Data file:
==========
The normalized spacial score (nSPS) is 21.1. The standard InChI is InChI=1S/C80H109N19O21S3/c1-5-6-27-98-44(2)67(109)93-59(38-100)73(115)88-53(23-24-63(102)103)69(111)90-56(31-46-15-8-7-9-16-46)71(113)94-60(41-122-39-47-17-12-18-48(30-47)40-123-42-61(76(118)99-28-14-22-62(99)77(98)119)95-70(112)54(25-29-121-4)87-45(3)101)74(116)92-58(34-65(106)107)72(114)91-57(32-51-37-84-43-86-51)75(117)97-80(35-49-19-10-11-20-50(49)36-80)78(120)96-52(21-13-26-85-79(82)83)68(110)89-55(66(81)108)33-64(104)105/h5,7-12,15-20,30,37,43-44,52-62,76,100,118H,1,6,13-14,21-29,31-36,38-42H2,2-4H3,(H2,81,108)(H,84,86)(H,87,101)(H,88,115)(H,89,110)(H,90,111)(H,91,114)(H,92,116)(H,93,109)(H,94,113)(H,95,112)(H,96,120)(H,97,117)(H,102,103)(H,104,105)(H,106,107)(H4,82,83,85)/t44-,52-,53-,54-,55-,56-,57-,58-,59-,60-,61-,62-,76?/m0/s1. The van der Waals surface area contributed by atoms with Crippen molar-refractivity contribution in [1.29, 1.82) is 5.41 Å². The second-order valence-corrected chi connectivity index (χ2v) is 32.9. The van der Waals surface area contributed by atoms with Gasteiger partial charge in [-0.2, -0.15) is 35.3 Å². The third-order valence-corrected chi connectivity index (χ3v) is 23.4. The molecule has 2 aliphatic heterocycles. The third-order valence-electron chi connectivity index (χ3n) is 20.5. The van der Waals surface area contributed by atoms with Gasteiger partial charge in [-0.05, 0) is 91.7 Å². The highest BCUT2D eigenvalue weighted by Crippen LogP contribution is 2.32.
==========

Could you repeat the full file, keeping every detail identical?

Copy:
The normalized spacial score (nSPS) is 21.1. The standard InChI is InChI=1S/C80H109N19O21S3/c1-5-6-27-98-44(2)67(109)93-59(38-100)73(115)88-53(23-24-63(102)103)69(111)90-56(31-46-15-8-7-9-16-46)71(113)94-60(41-122-39-47-17-12-18-48(30-47)40-123-42-61(76(118)99-28-14-22-62(99)77(98)119)95-70(112)54(25-29-121-4)87-45(3)101)74(116)92-58(34-65(106)107)72(114)91-57(32-51-37-84-43-86-51)75(117)97-80(35-49-19-10-11-20-50(49)36-80)78(120)96-52(21-13-26-85-79(82)83)68(110)89-55(66(81)108)33-64(104)105/h5,7-12,15-20,30,37,43-44,52-62,76,100,118H,1,6,13-14,21-29,31-36,38-42H2,2-4H3,(H2,81,108)(H,84,86)(H,87,101)(H,88,115)(H,89,110)(H,90,111)(H,91,114)(H,92,116)(H,93,109)(H,94,113)(H,95,112)(H,96,120)(H,97,117)(H,102,103)(H,104,105)(H,106,107)(H4,82,83,85)/t44-,52-,53-,54-,55-,56-,57-,58-,59-,60-,61-,62-,76?/m0/s1. The van der Waals surface area contributed by atoms with Crippen molar-refractivity contribution in [1.29, 1.82) is 5.41 Å². The second-order valence-corrected chi connectivity index (χ2v) is 32.9. The van der Waals surface area contributed by atoms with Gasteiger partial charge in [-0.2, -0.15) is 35.3 Å². The third-order valence-corrected chi connectivity index (χ3v) is 23.4. The molecule has 2 aliphatic heterocycles. The third-order valence-electron chi connectivity index (χ3n) is 20.5. The van der Waals surface area contributed by atoms with Gasteiger partial charge in [-0.05, 0) is 91.7 Å². The highest BCUT2D eigenvalue weighted by Crippen LogP contribution is 2.32.